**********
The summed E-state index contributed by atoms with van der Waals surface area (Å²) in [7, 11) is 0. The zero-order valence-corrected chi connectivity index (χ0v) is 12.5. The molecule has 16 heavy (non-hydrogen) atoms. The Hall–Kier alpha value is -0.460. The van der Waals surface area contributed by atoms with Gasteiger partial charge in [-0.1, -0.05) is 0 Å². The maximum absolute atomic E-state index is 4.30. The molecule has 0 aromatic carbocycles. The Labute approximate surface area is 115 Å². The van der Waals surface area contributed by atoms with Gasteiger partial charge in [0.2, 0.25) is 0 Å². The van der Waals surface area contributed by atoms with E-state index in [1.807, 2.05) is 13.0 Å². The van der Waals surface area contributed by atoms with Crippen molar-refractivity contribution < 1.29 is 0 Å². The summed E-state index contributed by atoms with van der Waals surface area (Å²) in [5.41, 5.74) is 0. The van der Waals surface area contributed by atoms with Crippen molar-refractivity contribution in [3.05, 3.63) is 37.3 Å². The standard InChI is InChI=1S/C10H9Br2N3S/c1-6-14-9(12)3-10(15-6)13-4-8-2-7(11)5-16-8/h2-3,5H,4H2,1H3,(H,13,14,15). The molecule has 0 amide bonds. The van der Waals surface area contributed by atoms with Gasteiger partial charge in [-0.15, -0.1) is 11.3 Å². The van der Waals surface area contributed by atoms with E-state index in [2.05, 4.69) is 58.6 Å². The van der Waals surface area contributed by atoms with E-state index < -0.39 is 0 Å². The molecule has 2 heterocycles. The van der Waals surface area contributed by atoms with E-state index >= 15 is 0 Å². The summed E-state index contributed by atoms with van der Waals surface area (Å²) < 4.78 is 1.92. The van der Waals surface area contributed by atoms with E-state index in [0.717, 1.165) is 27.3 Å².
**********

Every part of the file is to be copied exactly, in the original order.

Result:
The summed E-state index contributed by atoms with van der Waals surface area (Å²) in [7, 11) is 0. The zero-order valence-corrected chi connectivity index (χ0v) is 12.5. The molecule has 16 heavy (non-hydrogen) atoms. The Hall–Kier alpha value is -0.460. The van der Waals surface area contributed by atoms with Gasteiger partial charge in [-0.1, -0.05) is 0 Å². The maximum absolute atomic E-state index is 4.30. The molecule has 0 aromatic carbocycles. The Labute approximate surface area is 115 Å². The van der Waals surface area contributed by atoms with Gasteiger partial charge in [0.2, 0.25) is 0 Å². The van der Waals surface area contributed by atoms with E-state index in [1.807, 2.05) is 13.0 Å². The van der Waals surface area contributed by atoms with Crippen molar-refractivity contribution < 1.29 is 0 Å². The summed E-state index contributed by atoms with van der Waals surface area (Å²) in [5.41, 5.74) is 0. The van der Waals surface area contributed by atoms with Crippen molar-refractivity contribution in [3.05, 3.63) is 37.3 Å². The standard InChI is InChI=1S/C10H9Br2N3S/c1-6-14-9(12)3-10(15-6)13-4-8-2-7(11)5-16-8/h2-3,5H,4H2,1H3,(H,13,14,15). The molecule has 0 amide bonds. The van der Waals surface area contributed by atoms with Gasteiger partial charge in [-0.15, -0.1) is 11.3 Å². The van der Waals surface area contributed by atoms with E-state index in [2.05, 4.69) is 58.6 Å². The van der Waals surface area contributed by atoms with E-state index < -0.39 is 0 Å². The molecule has 2 heterocycles. The van der Waals surface area contributed by atoms with E-state index >= 15 is 0 Å². The summed E-state index contributed by atoms with van der Waals surface area (Å²) < 4.78 is 1.92. The van der Waals surface area contributed by atoms with E-state index in [0.717, 1.165) is 27.3 Å².